Portugal’s coalition parties have closed ranks to reject requests from the opposition to extend the submarine enquiry.
Calls for certain government officials to be interviewed a second time were rejected - music to the ears of the deputy prime minister Paulo Portas who oversaw the military purchases in 2004 when Minister of Defence.
The curtailment of the enquiry, it is out of time but incomplete, led to opposition accusations that the conclusion to the enquiry broke new parliamentary records for speed.
The opposition commented as one that Paulo Portas knew more than he had let on when interviewed as part of the current enquiry.
Also, that the Secretary of State for Fiscal Affairs Paulo Nuncio was deeply involved in the affair.
Nuncio in 2004 was working for the Austrian Steyr company as a lawyer, a company later acquired by General Dynamics which provided the armoured vehicles to Portugal's military. Nuncio is accused by Portuguese businessman Francisco Pita of Fabrequipa of pushing him to agree to fake contra deals but the report does not go as far as accusing anyone of taking bribes despite the parallel German trial proving that bribes were paid.
The submarine purchases went through with a bribery package of €30 million, €5 million of which is now known to have found its way into the accounts of Espirito Santo family members after a worldwide series of transfers via Escom. The payment was referred to by Ricardo Salgado as 'commission.'
The armoured vehicle purchases also are under suspicion with bribes of €10 million linked to the deal.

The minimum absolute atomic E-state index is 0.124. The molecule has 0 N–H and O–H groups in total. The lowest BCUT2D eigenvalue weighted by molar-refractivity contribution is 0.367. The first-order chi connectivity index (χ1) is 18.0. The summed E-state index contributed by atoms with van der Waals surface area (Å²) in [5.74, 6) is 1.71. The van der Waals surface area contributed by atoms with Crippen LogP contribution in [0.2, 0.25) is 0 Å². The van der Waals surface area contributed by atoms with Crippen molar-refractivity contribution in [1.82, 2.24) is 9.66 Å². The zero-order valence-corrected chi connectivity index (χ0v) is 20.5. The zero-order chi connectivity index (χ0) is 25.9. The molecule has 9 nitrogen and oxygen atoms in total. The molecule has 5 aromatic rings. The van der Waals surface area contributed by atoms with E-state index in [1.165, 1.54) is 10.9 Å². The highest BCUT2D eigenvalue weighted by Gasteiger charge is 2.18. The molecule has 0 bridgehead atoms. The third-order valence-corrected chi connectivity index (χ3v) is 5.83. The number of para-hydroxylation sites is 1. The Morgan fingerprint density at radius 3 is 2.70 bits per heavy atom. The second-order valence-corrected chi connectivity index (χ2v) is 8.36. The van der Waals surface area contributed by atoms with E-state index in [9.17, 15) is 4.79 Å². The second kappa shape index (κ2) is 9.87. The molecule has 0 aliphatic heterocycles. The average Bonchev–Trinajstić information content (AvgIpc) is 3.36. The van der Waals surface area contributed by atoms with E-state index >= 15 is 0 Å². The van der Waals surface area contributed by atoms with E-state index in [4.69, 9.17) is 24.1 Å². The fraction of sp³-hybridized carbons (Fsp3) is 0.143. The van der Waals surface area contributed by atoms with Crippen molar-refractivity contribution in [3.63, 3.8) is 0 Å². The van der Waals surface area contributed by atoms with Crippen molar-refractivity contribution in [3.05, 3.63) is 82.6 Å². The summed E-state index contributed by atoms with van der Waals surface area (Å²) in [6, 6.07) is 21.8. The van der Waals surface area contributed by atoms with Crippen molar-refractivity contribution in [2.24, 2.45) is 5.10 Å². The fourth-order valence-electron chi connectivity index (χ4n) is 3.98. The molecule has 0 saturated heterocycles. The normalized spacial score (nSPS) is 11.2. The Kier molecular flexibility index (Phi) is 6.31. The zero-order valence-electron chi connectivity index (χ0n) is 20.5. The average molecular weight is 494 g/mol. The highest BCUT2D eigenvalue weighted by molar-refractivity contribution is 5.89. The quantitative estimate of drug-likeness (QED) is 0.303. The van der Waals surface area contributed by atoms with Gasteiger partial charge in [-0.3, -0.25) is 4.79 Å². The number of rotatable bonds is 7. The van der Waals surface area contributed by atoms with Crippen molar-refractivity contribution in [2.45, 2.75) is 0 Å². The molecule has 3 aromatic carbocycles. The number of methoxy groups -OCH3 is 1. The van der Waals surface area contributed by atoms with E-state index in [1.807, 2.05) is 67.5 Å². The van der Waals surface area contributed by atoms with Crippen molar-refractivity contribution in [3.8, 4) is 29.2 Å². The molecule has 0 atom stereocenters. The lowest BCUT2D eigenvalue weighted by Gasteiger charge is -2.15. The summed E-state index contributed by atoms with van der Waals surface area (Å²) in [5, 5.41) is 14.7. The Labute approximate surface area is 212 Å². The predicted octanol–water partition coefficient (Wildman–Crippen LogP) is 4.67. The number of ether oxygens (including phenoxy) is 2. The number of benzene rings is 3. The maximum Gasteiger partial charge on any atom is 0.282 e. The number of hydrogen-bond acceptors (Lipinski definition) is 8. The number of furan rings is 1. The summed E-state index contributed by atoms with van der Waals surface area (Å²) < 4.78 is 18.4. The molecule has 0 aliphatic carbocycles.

DCIAP criminal investigators have a copy of the report sent to the former Minister for the Economy Álvaro Santos Pereira in which it is alleged that that those involved in these defence contracts committed fraud and took bribes.
The Left Bloc’s João Semedo said the enquiry will go down in parliamentary history as the most rapid ever, while the Communist Party’s Jorge Machado spoke of a "hoax" and a "scam."
The socialist José Magalhães said that suspicions continue to surround members of the current government.
Coalition members said the enquiry had been a long and thorough one and accused the opposition of taking political advantage just because they did not like the results.
The parliamentary inquiry had a deadline of 120 days but this already has been extended twice, first due to the holidays, secondly to allow time for written responses from former prime ministers Barroso and Guterres.
The results still are not complate as there are missing documents and transcripts to be added to the report according to the committee chairman Telmo Correia who confiormed that despite "165 hours of meetings," 17 transcripts are incomplete.
Telmo Correira said her request to visit one of the sumbmarines as part of her enquiry has been denied by the Chief of Staff of the Navy.
The German trial discovered that a Portuguese Admiral has received €1 million, which may explain the reticence of the Navy to allow meddling politicians aboard.
Social Democrat Monica Ferro will delivered a draft of the findings today and parliamentary groups have until October 7 to suggest changes.
The discussion and vote on the report is scheduled for October 8 and will be voted on by the assembly on 17 October.
Certainties are that bribes were paid by the Germans and is likely that various Portuguese received them.
If this long and expensive enquiry arrives at muddled conclusions and names no names, and if the public prosecutor fails to start criminal procedings against those that took bribes, the public will have right to give up believing that justice exists in Portugal, or if it does, it is only for the lower ranks.